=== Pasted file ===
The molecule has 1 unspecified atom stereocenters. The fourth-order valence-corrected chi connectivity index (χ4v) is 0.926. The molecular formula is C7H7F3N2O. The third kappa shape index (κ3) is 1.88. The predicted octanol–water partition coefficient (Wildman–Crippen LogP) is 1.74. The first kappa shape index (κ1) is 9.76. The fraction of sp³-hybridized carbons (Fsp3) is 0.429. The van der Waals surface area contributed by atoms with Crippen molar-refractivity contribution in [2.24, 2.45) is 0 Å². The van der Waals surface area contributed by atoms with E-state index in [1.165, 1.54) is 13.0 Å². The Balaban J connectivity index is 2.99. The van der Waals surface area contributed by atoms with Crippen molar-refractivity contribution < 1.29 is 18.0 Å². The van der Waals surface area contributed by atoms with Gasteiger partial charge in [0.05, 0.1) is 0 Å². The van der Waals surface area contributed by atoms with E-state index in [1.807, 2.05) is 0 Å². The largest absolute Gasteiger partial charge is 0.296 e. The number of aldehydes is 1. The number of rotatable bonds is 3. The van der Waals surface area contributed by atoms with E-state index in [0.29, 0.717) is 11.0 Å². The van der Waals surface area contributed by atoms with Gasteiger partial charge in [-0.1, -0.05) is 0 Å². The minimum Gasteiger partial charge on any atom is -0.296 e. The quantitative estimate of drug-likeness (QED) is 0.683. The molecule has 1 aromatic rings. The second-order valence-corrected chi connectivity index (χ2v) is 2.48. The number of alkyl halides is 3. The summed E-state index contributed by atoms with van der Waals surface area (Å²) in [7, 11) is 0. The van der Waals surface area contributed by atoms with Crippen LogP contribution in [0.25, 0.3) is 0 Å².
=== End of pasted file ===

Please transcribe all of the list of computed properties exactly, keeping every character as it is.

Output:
The molecule has 1 unspecified atom stereocenters. The fourth-order valence-corrected chi connectivity index (χ4v) is 0.926. The molecular formula is C7H7F3N2O. The third kappa shape index (κ3) is 1.88. The predicted octanol–water partition coefficient (Wildman–Crippen LogP) is 1.74. The first kappa shape index (κ1) is 9.76. The fraction of sp³-hybridized carbons (Fsp3) is 0.429. The van der Waals surface area contributed by atoms with Crippen molar-refractivity contribution in [2.24, 2.45) is 0 Å². The van der Waals surface area contributed by atoms with E-state index in [1.165, 1.54) is 13.0 Å². The Balaban J connectivity index is 2.99. The van der Waals surface area contributed by atoms with Crippen molar-refractivity contribution < 1.29 is 18.0 Å². The van der Waals surface area contributed by atoms with Gasteiger partial charge in [0.05, 0.1) is 0 Å². The van der Waals surface area contributed by atoms with E-state index in [1.807, 2.05) is 0 Å². The largest absolute Gasteiger partial charge is 0.296 e. The number of aldehydes is 1. The number of rotatable bonds is 3. The van der Waals surface area contributed by atoms with E-state index in [0.29, 0.717) is 11.0 Å². The van der Waals surface area contributed by atoms with Gasteiger partial charge in [-0.1, -0.05) is 0 Å². The minimum Gasteiger partial charge on any atom is -0.296 e. The quantitative estimate of drug-likeness (QED) is 0.683. The molecule has 1 aromatic rings. The second-order valence-corrected chi connectivity index (χ2v) is 2.48. The number of alkyl halides is 3. The summed E-state index contributed by atoms with van der Waals surface area (Å²) in [7, 11) is 0. The van der Waals surface area contributed by atoms with Crippen LogP contribution in [0.25, 0.3) is 0 Å².